Robert Talbert’s statements regarding the nature of lectures have really gotten me thinking about just how silly education has become in some ways. Talbert says, “Resorting to a lecture because I need to “cover material” is just an admission that I didn’t design my course well. If that’s all the lecture is for, put it online so students can at least pause and rewind.” This point reminded me of a large lecture class I took as a sophomore while in undergrad. I recall the teacher well. She tried to make the class fun and interactive by showing videos and talking about popular culture related to the course. I could tell she was doing her best to make this class engaging. However, I absolutely despised this class. Three years have passed and I am still annoyed by this class (if you don’t believe me just ask my mom, I complained to her about it on the phone just last night).
Why did I hate the class so much you ask? Well in my mind it was completely useless. The class was supposed to teach me about media, and in a way it did, we learned about music, television, internet, etc. What infuriated me was that the teacher spent most of the class spitting random facts at us like, that the first country song was recorded in 1922, and these facts were what we were tasked with remembering for the tests. Maybe you’re thinking “okay what’s so bad about learning some media facts”? Well I’ll tell you. I left at the end of every class with a brain full of trivia wondering what on earth these facts taught me about media. When the professor would go over a theory related to media she would tell us the name of the theory, the basic premise, and who created it. That was it. There was no cohesion. I left the class with some information that might help me perform well when watching jeopardy, but I had no idea as to how these facts corresponded with one another or how they impacted the world of media or what any of this meant for the people who use those media. Nothing was ever connected and I never understood the impact of any of the things I was learning, so to me it was useless.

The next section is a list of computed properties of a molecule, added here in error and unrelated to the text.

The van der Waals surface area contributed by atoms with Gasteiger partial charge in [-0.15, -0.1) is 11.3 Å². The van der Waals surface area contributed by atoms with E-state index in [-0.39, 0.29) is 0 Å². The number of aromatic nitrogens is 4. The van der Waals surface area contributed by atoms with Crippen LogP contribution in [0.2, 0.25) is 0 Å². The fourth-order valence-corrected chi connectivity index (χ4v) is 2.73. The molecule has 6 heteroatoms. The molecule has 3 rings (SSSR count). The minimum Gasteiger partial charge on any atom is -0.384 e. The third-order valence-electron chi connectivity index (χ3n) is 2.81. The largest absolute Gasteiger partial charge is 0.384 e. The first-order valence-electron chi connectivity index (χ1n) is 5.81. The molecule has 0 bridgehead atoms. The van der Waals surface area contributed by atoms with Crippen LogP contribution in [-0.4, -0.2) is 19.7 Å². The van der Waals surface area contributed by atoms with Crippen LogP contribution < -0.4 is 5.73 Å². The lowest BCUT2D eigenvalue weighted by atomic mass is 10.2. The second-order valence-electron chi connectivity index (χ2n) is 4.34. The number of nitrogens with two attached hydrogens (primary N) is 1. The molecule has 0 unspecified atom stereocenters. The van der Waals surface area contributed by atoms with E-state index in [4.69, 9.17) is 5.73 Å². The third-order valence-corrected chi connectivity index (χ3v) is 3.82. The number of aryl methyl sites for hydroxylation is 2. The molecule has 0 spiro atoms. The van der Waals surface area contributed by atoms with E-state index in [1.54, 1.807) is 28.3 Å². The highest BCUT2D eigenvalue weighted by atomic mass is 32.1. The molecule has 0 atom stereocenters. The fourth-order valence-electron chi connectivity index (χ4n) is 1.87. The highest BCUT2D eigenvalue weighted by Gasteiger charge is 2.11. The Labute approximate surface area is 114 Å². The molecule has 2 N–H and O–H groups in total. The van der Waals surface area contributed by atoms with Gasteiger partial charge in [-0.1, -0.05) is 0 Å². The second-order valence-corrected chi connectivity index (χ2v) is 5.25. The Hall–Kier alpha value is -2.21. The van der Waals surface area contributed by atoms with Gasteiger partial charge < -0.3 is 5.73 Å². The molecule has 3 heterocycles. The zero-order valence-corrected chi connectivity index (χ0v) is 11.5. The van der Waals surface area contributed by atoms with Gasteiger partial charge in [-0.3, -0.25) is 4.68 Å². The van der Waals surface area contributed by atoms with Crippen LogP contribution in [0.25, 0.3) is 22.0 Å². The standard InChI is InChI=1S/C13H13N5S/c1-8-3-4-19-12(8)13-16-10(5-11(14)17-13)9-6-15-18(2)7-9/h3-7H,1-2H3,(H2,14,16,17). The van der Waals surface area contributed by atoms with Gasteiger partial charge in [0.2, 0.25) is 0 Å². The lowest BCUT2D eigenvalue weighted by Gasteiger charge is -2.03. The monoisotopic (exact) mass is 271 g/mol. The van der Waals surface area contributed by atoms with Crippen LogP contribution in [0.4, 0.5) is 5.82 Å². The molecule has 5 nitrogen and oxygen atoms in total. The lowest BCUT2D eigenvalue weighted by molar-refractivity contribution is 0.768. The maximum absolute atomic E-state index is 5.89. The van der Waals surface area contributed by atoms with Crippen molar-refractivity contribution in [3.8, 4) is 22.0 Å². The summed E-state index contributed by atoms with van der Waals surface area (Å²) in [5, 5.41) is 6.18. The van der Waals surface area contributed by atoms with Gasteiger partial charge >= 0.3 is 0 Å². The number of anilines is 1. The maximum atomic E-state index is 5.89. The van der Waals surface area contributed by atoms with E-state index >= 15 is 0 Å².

I feel like many students encounter this frustration, especially with the standardization that has overtaken education. We have a tendency to place students in these huge lecture halls and shoot facts at them and expect them to memorize them, but what good is this system? What does it matter if I know when the first country song was recorded if I don’t know what impact it had on the music industry? What good is it if I know that the Battle of Hastings was fought in 1066 if I don’t know who was fighting or what they were fighting about, or understand the grand scheme surrounding this battle?
Don’t get me wrong, I understand that memorization is important sometimes. Trust me I wish I had dedicated more time to memorizing my multiplication tables, so I could quickly perform them on the spot. There are basic skills that we should memorize for the sake of time. If I am an accountant and I can’t remember what 12 times 13 is I’m wasting valuable job time by having to figure it out on a calculator. Then again is it really a huge deal if I don’t remember small details when it so quick and simple to just look them up? As a communication major I constantly had AP style pounded into my brain, and I understand that the purpose was so that I wouldn’t have to take the time to look up every single detail when writing a story, especially considering the time sensitive world we live in. However, considering it takes me about 3 seconds to find an answer with a Google search, is it really a big deal if I can’t remember that Arizona should be abbreviated Ariz.?
My point is, why have we lost sight of the importance of the big picture to focus on those small memorizable facts? If I have a puzzle and the pieces don’t include the interlocking tabs and openings I will never see the full impact of the picture. We have to remember to provide our students with the entire puzzle piece or risk them casting our subjects off as non-essential.
Not to mention the fact that despite being forced to memorize when the first country music song was recorded, when the Battle of Hastings occurred, and how to abbreviate Arizona according to AP style, I had to Google all of those things in order to include them in this post, so obviously something isn’t working.